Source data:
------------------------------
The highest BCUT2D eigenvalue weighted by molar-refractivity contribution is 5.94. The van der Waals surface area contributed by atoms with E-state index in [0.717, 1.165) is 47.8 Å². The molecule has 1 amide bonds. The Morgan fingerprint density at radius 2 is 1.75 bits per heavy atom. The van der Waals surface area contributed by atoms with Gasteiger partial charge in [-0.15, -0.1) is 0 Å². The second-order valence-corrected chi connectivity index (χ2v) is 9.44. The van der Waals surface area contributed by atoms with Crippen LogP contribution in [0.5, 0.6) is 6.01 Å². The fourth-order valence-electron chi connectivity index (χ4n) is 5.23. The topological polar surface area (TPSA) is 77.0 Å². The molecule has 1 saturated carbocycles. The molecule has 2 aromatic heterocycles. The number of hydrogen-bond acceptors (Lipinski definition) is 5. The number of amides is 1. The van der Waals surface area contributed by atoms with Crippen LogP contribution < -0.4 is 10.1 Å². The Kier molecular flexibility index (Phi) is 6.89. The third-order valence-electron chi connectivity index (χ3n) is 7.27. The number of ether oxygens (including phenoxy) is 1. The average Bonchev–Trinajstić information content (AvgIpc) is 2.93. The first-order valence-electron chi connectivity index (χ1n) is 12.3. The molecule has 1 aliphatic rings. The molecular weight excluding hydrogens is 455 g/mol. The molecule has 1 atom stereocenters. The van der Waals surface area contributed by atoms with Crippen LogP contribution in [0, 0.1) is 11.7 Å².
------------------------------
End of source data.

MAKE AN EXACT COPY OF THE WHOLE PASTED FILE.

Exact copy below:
The highest BCUT2D eigenvalue weighted by molar-refractivity contribution is 5.94. The van der Waals surface area contributed by atoms with E-state index in [0.717, 1.165) is 47.8 Å². The molecule has 1 amide bonds. The Morgan fingerprint density at radius 2 is 1.75 bits per heavy atom. The van der Waals surface area contributed by atoms with Gasteiger partial charge in [-0.15, -0.1) is 0 Å². The second-order valence-corrected chi connectivity index (χ2v) is 9.44. The van der Waals surface area contributed by atoms with Crippen LogP contribution in [0.5, 0.6) is 6.01 Å². The fourth-order valence-electron chi connectivity index (χ4n) is 5.23. The topological polar surface area (TPSA) is 77.0 Å². The molecule has 1 saturated carbocycles. The molecule has 2 aromatic heterocycles. The number of hydrogen-bond acceptors (Lipinski definition) is 5. The number of amides is 1. The van der Waals surface area contributed by atoms with Crippen LogP contribution < -0.4 is 10.1 Å². The Kier molecular flexibility index (Phi) is 6.89. The third-order valence-electron chi connectivity index (χ3n) is 7.27. The number of ether oxygens (including phenoxy) is 1. The average Bonchev–Trinajstić information content (AvgIpc) is 2.93. The first-order valence-electron chi connectivity index (χ1n) is 12.3. The molecule has 1 aliphatic rings. The molecular weight excluding hydrogens is 455 g/mol. The molecule has 1 atom stereocenters. The van der Waals surface area contributed by atoms with Crippen LogP contribution in [0, 0.1) is 11.7 Å².